No. Under the Haddington Road Agreement (HRA) there was provision for a three-month increment delay for staff earning under €35K, two three-month delays for staff earning between €35 and €65K, and two six-month delays for staff earning over €65K. There is a three-year freeze for staff on salaries starting over €100K. Once these liabilities are discharged, no further delays arise for any of the categories. Specifically, no delays are created by the Lansdowne Road Agreement.

What will happen to staff who earn more than €65,000?

All public servants, irrespective of their salary, will benefit from the reduction in the pension levy in 2016. In the case of staff who earn more than €65,000 their pension levy will be reduced by €1,000. An important aspect of the agreement is that it is confirmed that pay restoration for these staff, negotiated as part of the Haddington Road Agreement, will apply on 1st April 2017 and on 1st January 2018.

It is disappointing that at the conclusion of the negotiations the management side confirmed that it was unwilling to extend the (2017) €1,000 increase to categories of staff earning above €65,000.

What happens to the ‘grace period’ under the LRA?

Under the Lansdowne Road Agreement, the Government has indicated that it intends to provide in the legislation for a further extension of the grace period  – during which both the reduction in pay and any deferral of increment progression, provided for under the Financial Emergency Measures in the Public Interest Act, 2013, will be disregarded for pension purposes. The original grace period under the Haddington Road Agreement ran to June 2015 and the unions successfully argued for its extension to June 2016.

How will take home pay be affected?

The effect on take home pay from the reduction in the pension levy will vary depending on an individual’s income and tax rate. The pension levy currently attracts income tax relief in the same way as pension contributions. When the levy is reduced this tax relief will also be reduced. In essence, the final take home benefit of the €1,000 gross reduction of the levy will vary depending on whether the individual pays tax at the standard rate of 20% or the marginal rate of 40%.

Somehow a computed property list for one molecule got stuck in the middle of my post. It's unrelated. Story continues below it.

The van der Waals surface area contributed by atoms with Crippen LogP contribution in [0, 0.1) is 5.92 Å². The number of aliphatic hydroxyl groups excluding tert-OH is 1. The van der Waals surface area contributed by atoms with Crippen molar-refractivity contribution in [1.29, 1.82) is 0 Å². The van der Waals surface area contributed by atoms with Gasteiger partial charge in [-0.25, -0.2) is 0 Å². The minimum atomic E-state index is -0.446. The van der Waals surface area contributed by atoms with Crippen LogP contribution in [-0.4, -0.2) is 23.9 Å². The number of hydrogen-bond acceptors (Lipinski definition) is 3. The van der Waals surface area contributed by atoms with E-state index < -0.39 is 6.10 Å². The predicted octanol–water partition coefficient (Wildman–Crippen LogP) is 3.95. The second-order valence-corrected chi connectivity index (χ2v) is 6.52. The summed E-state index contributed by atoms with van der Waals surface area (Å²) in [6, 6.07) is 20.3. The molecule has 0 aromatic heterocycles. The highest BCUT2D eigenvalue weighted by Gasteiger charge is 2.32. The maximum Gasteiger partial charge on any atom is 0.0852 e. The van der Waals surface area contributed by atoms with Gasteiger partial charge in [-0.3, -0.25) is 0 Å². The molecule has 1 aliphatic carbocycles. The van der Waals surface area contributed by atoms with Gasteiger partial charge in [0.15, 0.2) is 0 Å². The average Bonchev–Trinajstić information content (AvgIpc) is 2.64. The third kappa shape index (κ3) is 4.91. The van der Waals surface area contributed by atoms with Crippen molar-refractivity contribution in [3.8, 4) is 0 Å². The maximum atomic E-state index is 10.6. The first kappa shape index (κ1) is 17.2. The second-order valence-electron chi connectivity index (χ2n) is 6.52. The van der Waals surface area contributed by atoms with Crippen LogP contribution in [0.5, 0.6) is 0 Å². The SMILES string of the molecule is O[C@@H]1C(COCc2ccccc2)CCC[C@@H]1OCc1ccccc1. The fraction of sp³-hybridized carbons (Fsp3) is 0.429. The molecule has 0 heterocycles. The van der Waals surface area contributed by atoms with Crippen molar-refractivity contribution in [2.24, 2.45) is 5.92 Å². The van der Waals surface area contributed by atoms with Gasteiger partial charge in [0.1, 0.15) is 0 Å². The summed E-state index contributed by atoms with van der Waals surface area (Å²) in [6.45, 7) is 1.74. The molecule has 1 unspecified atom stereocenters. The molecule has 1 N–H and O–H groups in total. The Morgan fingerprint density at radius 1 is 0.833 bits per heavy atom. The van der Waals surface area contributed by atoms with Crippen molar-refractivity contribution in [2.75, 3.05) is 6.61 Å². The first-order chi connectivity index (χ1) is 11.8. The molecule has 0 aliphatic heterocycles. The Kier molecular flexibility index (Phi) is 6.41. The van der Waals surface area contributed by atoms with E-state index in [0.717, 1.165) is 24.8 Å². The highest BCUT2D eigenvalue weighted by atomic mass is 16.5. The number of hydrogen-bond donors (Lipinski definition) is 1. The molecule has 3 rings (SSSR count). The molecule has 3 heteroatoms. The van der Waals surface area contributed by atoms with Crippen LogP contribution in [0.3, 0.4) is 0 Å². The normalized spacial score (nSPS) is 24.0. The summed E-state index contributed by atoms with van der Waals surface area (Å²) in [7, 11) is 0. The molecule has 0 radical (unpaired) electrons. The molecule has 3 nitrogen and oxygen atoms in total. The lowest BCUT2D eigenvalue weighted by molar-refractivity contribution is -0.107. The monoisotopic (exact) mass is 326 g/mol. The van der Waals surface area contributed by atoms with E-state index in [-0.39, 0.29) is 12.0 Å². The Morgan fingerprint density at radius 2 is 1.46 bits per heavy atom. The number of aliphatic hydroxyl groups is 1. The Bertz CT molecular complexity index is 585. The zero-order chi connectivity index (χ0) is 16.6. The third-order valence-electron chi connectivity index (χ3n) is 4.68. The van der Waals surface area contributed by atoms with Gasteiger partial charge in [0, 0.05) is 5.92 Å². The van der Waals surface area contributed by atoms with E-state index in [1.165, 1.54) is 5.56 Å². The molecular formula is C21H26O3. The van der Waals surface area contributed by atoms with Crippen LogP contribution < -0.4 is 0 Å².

The effects on take home pay, arising from the increases in pay, will vary depending on the individual tax rate, PRSI status, pension contribution and pension levy. Furthermore, it is anticipated that there will be changes announced in the relevant budgets for 2016 and 2017.

Why are the changes to working hours, twilight payments and overtime rates, agreed under the HRA, remaining?

The changes to working hours, twilight payments and overtime rates, agreed under the Haddington Road Agreement, were not time limited to the duration of the agreement. Reducing working hours and restoring twilight payments and overtime rates were raised by the union side in the negotiations but the management side was emphatic that it had no mandate from Government to make any concessions on these issues.  There is nothing in this agreement that prevents unions seeking concessions on these issues in a future agreement.

Does the agreement alter any terms and conditions?

No. In contrast to the Haddington Road Agreement there will be no changes to individual terms and conditions like working hours, annual leave or sick leave.

Why is the agreement phased?

Phasing the pay increases allowed the union aspirations to be met in the context of the Government budget framework. This is a common feature of agreements in the public and private sectors.

Are there any changes to Flexitime?

It was agreed to conduct a pilot scheme in the civil service extending the flexitime carryover period to one and a half days per month. The outcome will be reviewed after six months. The outcome of this exercise could have positive implications for other sectors of the public service.

Does the agreement address outsourcing?

The parties agreed to reaffirm commitments to the use of direct labour to the greatest extent possible, consistent with the efficient and effective delivery of public services. Where any dispute arises on the application of this commitment, the parties will seek to resolve any matter directly and, where this fails, to use the dispute resolution mechanisms of the agreement.

Earlier commitments on consultation and evaluation must be undertaken prior to any outsourcing of an existing service taking place and – significantly – in the evaluation process any cost comparisons shall exclude the totality of labour costs which includes, basic pay, leave, premium payments and pension benefits.

Will pensioners benefit from the Lansdowne Road Agreement?

Pensions are not directly covered by the agreement. However, in a separate engagement with the Irish Congress of Trade Unions Public Services Committee and the Alliance of Retired Public Servants, the management side confirmed that – subject to a forthcoming government decision – pensions will be increased by way of a reduction in the pensions related deduction made from pensions in payment.

Details were subsequently announced by the Minister for Public Expenditure and Reform on Tuesday 16th June 2015. The changes provide for a restoration of pension income on a phased basis over three years. A total of 80,000 out of 140,000 public service pensioners will be exempted from the deduction during this agreement.

Are there changes to the disputes resolution procedures under the Lansdowne Road Agreement?